Another New York Times article by Cohen (“Music Helps Sarajevo Stay Sane During War,” October 23, 1994) uses Smailović to introduce the story of young music students and music teachers carrying on as their city is demolished and their fellow citizens killed day after day. Angelina Papp, a Serbian music teacher from Belgrade still teaching in Sarajevo’s largely destroyed conservatory, tells Cohen an artist like Smailović is removed from politics and violence: “Musicians . . . are people who see war as something very strange to them. All musicians of the world speak the same language: the language of their scores. Moreover, music has no limits and so it poses the question, why must we live in this cage?”15 Smailović himself responded angrily when asked by the Boston Globe to name his ethnicity: “I am ethnically musician, you should put that.”16

The political and historical moment may be a cage, as might ethnic identity. For people saturated and victimized by the political moment, seeing ethnic identities twisted and used against each other, Smailović’s and Papp’s actions bring to mind Primo Levi’s statement that “to survive we must force ourselves to save at least the skeleton, the scaffolding, the form of civilization.”17 But for those looking at the photograph from positions of relative freedom and safety, Smailović was not only upholding civilization; his image was reassuring, even pacifying. In his 2004 essay, “Vermeer in Bosnia,” Lawrence Weschler describes how War Crimes Tribunal Judge Antonio Cassese periodically retreated from The Hague to look at paintings by Johannes Vermeer at the Maurithaus, to experience “a centeredness, a peacefulness, a serenity” completely lacking in the stories of rape and torture he heard daily.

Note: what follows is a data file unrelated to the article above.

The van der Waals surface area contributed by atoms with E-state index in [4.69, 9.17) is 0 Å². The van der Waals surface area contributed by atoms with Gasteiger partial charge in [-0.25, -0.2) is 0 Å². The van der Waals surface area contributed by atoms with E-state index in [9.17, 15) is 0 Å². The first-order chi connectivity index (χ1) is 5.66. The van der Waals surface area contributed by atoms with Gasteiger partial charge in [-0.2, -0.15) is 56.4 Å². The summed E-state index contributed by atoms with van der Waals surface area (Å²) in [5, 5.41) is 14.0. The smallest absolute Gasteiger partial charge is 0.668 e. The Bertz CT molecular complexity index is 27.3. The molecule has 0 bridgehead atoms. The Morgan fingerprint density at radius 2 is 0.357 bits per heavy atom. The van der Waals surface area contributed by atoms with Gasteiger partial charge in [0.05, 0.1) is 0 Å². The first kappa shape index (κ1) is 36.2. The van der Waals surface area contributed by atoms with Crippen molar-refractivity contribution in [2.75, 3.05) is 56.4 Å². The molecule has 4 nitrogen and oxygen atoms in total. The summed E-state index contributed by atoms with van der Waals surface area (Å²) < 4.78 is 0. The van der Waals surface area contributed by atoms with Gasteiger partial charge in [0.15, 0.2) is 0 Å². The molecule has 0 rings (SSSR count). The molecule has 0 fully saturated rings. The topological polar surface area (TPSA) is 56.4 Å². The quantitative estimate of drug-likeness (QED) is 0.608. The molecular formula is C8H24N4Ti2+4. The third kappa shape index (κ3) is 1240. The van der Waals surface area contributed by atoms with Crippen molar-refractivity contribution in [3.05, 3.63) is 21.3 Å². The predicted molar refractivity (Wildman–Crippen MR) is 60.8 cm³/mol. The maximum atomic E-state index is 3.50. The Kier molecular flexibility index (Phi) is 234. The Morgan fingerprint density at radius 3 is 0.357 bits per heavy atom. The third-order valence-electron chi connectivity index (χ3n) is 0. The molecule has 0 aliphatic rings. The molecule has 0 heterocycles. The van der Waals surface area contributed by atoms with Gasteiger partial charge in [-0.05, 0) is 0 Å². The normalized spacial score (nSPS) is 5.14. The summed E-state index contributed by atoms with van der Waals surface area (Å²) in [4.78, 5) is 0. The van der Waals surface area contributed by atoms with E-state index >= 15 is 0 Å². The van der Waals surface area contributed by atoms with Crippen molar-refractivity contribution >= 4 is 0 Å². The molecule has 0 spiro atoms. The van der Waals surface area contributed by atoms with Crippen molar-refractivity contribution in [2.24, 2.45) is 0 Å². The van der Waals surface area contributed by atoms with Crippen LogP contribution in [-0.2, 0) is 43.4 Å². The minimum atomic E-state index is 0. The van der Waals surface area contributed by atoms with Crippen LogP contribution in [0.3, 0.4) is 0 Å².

Though not an artwork, the image of Smailović is an artfully choreographed portrait of an individual: eyes downcast, a strip of long, light brown hair falling alongside his cheek. Solemn and focused, surrounded by chunks of rubble, he seems oblivious to the photographer. In the background is the bombed-out fragment of what was once a concert hall, possessing the elegance and damaged “eloquence” Sontag identifies in “sheared-off” buildings and strewn bodies. What remains of its pointed arches aim at an unnatural light pouring in through the wrecked roof, imparting the quietude and grace of a Vermeer.

Smailović’s image made a major international impact, used chiefly to discuss the individual’s (and by extension, the “cultured” city of Sarajevo’s) resistance to the barbarity of an attack on civilians, the “uncultured” side effect of war. But who remembers the story of the twenty-two people killed in the breadline—the impetus, after all, for Smailović’s tribute? The majority of the photographs of the Breadline Massacre in the American press were blurry stills taken from CNN footage, images of nameless bodies strewn across a nameless street.

Sontag argued that photographs (particularly photographs of atrocity) may haunt, but do not provide understanding. None of the photographs of Smailović playing his cello tell us anything about his circumstances or those of the war. We do not see the bakery or its remains; we do not know the particularities of his ethnicity, nor might we necessarily remember them had we read the articles about him—particularities that in the context of the time and place, undoubtedly matter (is he a Bosnian Serb, Bosnian Croat, Bosnian Muslim, none of the above?). Knowing only the year the photos were taken (1992) does not explain the context: was this before or after the Mostar bridge was destroyed? (Before: the bridge was destroyed by the Croatians in November, 1993.) Were UN “safe havens” already designated in Sarajevo and other cities? (Not yet.) Had the U.S. and NATO yet threatened air strikes? (No.) And when exactly were sanctions against Serbia imposed? (May 30, 1992: three days after the massacre.)